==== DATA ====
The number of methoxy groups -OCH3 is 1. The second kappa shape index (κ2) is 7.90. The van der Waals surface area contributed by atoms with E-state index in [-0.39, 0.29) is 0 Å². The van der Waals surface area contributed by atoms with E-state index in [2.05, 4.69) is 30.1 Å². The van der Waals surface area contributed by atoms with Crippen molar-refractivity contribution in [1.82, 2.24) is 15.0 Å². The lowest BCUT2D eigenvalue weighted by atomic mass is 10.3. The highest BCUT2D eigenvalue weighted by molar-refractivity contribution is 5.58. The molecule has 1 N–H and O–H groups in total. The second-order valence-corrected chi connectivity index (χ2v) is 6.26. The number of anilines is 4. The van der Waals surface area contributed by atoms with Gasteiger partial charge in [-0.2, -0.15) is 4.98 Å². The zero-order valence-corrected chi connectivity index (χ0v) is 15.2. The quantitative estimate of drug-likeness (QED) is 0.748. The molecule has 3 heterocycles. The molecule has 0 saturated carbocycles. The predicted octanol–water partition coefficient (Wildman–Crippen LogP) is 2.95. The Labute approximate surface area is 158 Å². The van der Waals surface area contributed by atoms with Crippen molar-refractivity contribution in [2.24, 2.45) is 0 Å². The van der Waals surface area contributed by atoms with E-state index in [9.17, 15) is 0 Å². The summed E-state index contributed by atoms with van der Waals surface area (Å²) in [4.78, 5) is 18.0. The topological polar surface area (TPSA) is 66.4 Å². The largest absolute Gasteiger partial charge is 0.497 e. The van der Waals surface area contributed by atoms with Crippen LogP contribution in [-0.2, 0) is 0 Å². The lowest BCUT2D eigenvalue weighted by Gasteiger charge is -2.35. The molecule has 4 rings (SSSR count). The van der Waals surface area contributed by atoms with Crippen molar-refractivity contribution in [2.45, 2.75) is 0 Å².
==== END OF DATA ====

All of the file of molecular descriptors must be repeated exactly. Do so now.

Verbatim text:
The number of methoxy groups -OCH3 is 1. The second kappa shape index (κ2) is 7.90. The van der Waals surface area contributed by atoms with E-state index in [-0.39, 0.29) is 0 Å². The van der Waals surface area contributed by atoms with E-state index in [2.05, 4.69) is 30.1 Å². The van der Waals surface area contributed by atoms with Crippen molar-refractivity contribution in [1.82, 2.24) is 15.0 Å². The lowest BCUT2D eigenvalue weighted by atomic mass is 10.3. The highest BCUT2D eigenvalue weighted by molar-refractivity contribution is 5.58. The molecule has 1 N–H and O–H groups in total. The second-order valence-corrected chi connectivity index (χ2v) is 6.26. The number of anilines is 4. The van der Waals surface area contributed by atoms with Gasteiger partial charge in [-0.2, -0.15) is 4.98 Å². The zero-order valence-corrected chi connectivity index (χ0v) is 15.2. The quantitative estimate of drug-likeness (QED) is 0.748. The molecule has 3 heterocycles. The molecule has 0 saturated carbocycles. The predicted octanol–water partition coefficient (Wildman–Crippen LogP) is 2.95. The Labute approximate surface area is 158 Å². The van der Waals surface area contributed by atoms with Crippen molar-refractivity contribution in [2.24, 2.45) is 0 Å². The van der Waals surface area contributed by atoms with E-state index in [9.17, 15) is 0 Å². The summed E-state index contributed by atoms with van der Waals surface area (Å²) in [4.78, 5) is 18.0. The topological polar surface area (TPSA) is 66.4 Å². The largest absolute Gasteiger partial charge is 0.497 e. The van der Waals surface area contributed by atoms with Crippen LogP contribution in [-0.2, 0) is 0 Å². The lowest BCUT2D eigenvalue weighted by Gasteiger charge is -2.35. The molecule has 4 rings (SSSR count). The van der Waals surface area contributed by atoms with Crippen molar-refractivity contribution in [2.45, 2.75) is 0 Å².